Computer and Robot Vision Lab

One of my areas of research has been computer vision. Computer vision is not only a fascinating field of study, but it has a numerous beneficial applications. Vision is a rich sensing modality capable of providing detailed feedback suitable for monitoring and control, particularly useful in unstructured environments. Computer vision equips robots with the sensory feedback necessary to help automate the drudgery of repetitive tasks. It finds applications in product inspection, material sorting, and quality assurance. It has important environmental applications such as satellite remote sensing and environmental monitoring. Computer vision helps robots operate reliably in situations where it is not practical or safe for a human to be present. This includes important applications in hostile environments such as search and rescue, humanitarian de-mining, hazardous waste clean-up, and space exploration. Computer vision also lends itself to safety applications such as lane-departure warning systems and traffic monitoring. The applications for computer vision are many and varied. With steady advances in processing speeds, the field of computer vision remains an area with exciting research opportunities.

Robot in the hallway

One area of my research has focused on subspace vision techniques which operate by "learning" the appearance or position of an object and therefore do not rely on having predefined models. Another area of interest to me is Support Vector Machines (SVMs) and their application to computer vision. Some of my recent research has explored the use of SVMs for classifying objects or obstacles in an image. Given a data set, an SVM attempts to identify a hyperplane which separates different classes of data. The hyperplane is then used as a classification boundary to predict which class to which a data point belongs. The SVM provides a powerful tool for pattern recognition in a variety of computer vision applications. One application which has been explored in our research is the use of SVMs to identify obstacles for mobile robots. Another area wich has been explored is the application of SVMs to the visual sorting of recyclable goods.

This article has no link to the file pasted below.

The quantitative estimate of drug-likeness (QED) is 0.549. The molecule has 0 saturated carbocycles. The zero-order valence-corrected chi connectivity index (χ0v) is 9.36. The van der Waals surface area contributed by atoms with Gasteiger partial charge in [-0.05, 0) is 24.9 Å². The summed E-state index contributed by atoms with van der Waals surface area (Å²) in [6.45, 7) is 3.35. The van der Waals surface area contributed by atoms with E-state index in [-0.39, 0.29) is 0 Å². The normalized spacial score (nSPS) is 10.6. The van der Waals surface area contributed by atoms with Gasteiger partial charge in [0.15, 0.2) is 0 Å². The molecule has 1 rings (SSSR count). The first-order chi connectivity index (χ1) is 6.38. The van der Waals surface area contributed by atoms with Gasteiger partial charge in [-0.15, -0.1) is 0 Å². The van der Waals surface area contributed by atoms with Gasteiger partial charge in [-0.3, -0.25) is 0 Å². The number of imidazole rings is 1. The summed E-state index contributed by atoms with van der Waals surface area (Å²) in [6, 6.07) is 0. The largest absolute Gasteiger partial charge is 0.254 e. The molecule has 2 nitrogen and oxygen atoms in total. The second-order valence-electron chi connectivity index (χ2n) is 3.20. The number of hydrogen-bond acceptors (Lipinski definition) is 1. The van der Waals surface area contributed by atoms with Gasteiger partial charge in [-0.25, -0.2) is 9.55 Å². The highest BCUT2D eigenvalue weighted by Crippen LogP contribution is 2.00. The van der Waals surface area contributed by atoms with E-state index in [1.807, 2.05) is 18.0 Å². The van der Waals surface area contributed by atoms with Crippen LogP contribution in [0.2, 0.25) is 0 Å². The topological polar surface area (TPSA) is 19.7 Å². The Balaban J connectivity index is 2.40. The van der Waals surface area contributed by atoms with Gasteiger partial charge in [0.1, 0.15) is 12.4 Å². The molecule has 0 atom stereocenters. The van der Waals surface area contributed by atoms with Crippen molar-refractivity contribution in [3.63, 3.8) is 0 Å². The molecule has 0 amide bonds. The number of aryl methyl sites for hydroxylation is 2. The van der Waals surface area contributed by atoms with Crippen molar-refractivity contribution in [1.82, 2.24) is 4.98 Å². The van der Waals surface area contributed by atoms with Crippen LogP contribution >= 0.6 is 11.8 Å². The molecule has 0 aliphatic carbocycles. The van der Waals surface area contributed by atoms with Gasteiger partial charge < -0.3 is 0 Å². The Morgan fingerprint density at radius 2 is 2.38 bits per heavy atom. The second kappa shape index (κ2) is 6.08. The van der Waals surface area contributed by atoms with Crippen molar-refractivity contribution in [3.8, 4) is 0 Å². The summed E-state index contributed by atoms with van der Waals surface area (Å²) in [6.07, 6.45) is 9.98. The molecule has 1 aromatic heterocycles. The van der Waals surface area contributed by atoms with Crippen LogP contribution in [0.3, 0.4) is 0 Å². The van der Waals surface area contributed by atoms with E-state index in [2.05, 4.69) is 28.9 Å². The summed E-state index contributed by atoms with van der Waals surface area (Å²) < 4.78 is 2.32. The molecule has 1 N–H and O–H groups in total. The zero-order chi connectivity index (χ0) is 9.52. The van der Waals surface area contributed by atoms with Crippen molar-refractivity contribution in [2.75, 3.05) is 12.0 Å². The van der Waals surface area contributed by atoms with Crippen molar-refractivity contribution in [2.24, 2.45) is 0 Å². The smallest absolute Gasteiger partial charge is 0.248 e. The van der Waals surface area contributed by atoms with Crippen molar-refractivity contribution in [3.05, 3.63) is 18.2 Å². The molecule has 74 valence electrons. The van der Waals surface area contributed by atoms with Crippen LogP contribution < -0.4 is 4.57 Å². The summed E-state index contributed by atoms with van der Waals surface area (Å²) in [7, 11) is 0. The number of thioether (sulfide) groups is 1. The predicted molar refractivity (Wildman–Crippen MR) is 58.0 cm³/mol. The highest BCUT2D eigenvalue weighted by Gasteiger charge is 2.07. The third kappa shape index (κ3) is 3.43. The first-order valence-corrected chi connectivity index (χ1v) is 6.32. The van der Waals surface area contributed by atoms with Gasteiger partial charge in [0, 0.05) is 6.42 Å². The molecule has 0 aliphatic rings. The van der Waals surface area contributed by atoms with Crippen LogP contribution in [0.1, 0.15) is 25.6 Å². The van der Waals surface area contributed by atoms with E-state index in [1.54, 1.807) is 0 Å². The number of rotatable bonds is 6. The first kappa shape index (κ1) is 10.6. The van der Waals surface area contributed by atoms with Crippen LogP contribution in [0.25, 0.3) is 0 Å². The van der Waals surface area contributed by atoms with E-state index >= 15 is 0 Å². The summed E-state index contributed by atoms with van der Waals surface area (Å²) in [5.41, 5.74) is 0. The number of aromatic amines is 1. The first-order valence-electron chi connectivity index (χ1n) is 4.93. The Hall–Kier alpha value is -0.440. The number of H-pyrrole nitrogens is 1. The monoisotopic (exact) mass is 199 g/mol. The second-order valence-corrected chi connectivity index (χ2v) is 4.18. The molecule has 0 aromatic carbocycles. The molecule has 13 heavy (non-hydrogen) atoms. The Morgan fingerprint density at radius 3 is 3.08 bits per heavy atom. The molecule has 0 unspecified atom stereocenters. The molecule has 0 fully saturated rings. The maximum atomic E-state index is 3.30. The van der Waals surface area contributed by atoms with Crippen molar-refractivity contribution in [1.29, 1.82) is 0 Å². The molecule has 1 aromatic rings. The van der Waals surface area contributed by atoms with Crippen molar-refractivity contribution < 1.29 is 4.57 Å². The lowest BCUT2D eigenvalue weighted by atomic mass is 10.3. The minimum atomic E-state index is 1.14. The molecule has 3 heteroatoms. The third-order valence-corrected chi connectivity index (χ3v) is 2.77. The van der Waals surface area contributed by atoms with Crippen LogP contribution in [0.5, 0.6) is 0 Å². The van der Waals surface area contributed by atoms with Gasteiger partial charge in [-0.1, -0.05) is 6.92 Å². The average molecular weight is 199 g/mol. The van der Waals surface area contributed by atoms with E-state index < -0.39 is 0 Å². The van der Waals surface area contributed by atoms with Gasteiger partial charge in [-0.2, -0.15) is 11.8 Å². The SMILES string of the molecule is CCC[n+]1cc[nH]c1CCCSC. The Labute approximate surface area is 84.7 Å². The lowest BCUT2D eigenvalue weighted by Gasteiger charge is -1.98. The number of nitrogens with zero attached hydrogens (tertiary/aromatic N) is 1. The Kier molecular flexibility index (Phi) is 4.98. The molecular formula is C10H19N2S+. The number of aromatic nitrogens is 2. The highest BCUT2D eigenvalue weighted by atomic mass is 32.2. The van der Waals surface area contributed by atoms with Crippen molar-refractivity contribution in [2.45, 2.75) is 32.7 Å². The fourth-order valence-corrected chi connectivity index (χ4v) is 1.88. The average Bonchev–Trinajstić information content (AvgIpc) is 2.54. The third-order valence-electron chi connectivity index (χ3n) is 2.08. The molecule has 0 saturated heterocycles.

Some of my recent research has explored the use of FPGAs (Field Programmable Gate Arrays) for computer vision. The large amount of data and computations in computer vision applications can present a challenge for conventional microcomputers. Performing real-time image processing on a typical video signal streaming at 60Hz can be likened to "drinking from a firehose". FPGAs can exploit the parallelism found in computer vision tasks much better than conventional CPUs. Rapidly increasing FPGA chip densities and special features and development tools have simplified the task of designing for FPGAs, making them increasingly attractive for computer vision tasks. FPGAs can be readily designed with custom parallel digital circuitry tailored for performing various image processing tasks making them well-suited for high-speed real-time vision processing systems.

Robot in the lab

Another area of interest is exploring GPUs (Graphical Processing Units), whose highly parallel structure makes them effective for certain computer vision tasks. Sometimes this application of GPUs is referred to using the acronym GPGPU (General-purpose computing on graphics processing units). For example, the CUDA (Compute Unified Device Architecture) architecture is a parallel computing architecture developed by NVidia that can be programmed to executed numerous threads simultaneouly. Architectures like CUDA are atttractive for tackling highly parallel computer vision tasks that require real-time performance.

Most of my research has been done with the help of capable students. Some of selected publications are listed below (* denotes student researchers):

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